Leopards of both sexes lead solitary lives on their own territories. Adults stay together mainly when mating, though non-mating pairs also regularly meet and remain together for brief periods. A male’s range can include several female ranges, which are typically much smaller. Adults defend their territories against other leopards of their own gender, though sometimes they allow leopards of the opposite sex onto their home turf. Both sexes delineate their territories by scent marking, accomplished by rubbing their cheeks on trees, spraying vegetation with urine, and depositing scat.
Leopards communicate with a limited range of calls. Their “saw” (also called a “cough” or “rasp”) can be heard up to two miles (3 km) away. Leopards use the saw most frequently at dusk and dawn to alert other leopards that they are near. They also chuff, a kind of a huffing sound, to greet others during friendly encounters, growl, snarl, and hiss during less friendly meetings. Unlike lions, leopards can purr. A female in estrus vocalizes and scent-marks more than usual in order to attract nearby males.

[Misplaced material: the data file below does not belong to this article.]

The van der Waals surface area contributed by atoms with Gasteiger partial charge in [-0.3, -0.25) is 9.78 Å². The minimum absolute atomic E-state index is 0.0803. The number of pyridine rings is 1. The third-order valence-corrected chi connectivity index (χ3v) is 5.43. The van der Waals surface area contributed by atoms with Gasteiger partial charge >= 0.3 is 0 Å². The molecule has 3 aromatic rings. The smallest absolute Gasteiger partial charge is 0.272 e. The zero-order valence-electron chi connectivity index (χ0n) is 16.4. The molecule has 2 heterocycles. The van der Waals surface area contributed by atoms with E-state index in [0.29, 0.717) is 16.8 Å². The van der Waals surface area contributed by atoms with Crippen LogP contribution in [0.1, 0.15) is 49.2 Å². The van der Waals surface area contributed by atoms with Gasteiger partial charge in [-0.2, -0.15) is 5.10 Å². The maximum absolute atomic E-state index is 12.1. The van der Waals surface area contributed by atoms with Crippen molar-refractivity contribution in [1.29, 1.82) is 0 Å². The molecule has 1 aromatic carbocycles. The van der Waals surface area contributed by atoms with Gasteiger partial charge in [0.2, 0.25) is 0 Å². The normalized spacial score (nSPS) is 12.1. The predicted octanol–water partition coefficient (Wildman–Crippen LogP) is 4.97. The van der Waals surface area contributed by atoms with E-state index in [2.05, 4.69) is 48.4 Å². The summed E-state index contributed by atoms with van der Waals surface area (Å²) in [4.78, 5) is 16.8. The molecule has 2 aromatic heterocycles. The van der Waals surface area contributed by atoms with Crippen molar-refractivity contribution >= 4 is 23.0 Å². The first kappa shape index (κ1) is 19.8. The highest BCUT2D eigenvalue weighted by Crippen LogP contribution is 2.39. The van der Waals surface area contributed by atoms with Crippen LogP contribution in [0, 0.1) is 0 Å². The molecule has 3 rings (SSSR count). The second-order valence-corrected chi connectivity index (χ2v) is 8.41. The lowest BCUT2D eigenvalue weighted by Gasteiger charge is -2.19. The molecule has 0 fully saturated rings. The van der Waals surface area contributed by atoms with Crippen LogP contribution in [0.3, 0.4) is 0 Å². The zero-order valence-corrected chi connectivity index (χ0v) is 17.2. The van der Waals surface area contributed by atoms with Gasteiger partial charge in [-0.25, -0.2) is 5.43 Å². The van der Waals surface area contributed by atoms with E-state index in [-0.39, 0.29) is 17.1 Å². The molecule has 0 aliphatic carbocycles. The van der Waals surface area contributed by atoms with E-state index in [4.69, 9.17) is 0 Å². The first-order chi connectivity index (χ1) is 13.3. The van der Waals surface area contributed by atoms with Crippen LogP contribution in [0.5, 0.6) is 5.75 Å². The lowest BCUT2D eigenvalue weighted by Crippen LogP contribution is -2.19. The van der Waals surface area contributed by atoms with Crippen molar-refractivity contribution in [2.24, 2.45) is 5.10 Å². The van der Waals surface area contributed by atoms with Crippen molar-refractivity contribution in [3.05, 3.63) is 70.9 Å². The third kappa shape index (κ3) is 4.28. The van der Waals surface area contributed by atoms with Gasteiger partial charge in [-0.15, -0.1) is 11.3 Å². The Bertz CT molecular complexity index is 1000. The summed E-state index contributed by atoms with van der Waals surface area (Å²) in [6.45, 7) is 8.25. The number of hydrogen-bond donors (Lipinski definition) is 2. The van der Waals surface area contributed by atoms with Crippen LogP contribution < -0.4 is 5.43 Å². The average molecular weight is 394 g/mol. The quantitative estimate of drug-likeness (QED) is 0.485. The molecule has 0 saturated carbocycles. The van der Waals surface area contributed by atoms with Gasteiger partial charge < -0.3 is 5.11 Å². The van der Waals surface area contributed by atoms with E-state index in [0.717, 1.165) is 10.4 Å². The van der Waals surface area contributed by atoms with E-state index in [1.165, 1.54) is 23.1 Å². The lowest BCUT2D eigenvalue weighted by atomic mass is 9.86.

Leopards will hunt any time prey is available, though they tend to be the most active at night, in the early morning, and in late afternoon. Hunting is a solitary activity for these cats. Even a female with older cubs will leave her young behind when she hunts. Territorial, the cats frequently patrol their home range, marking and remarking the borders.
Although leopard populations are extremely successful in protected areas, the International Union for Conservation of Nature (IUCN) classifies them as a near threatened species. When leopards kill livestock, they risk being killed by ranchers. They also compete with humans for food and are hunted by poachers for their distinctive coats as well as for traditional medicine and religious purposes.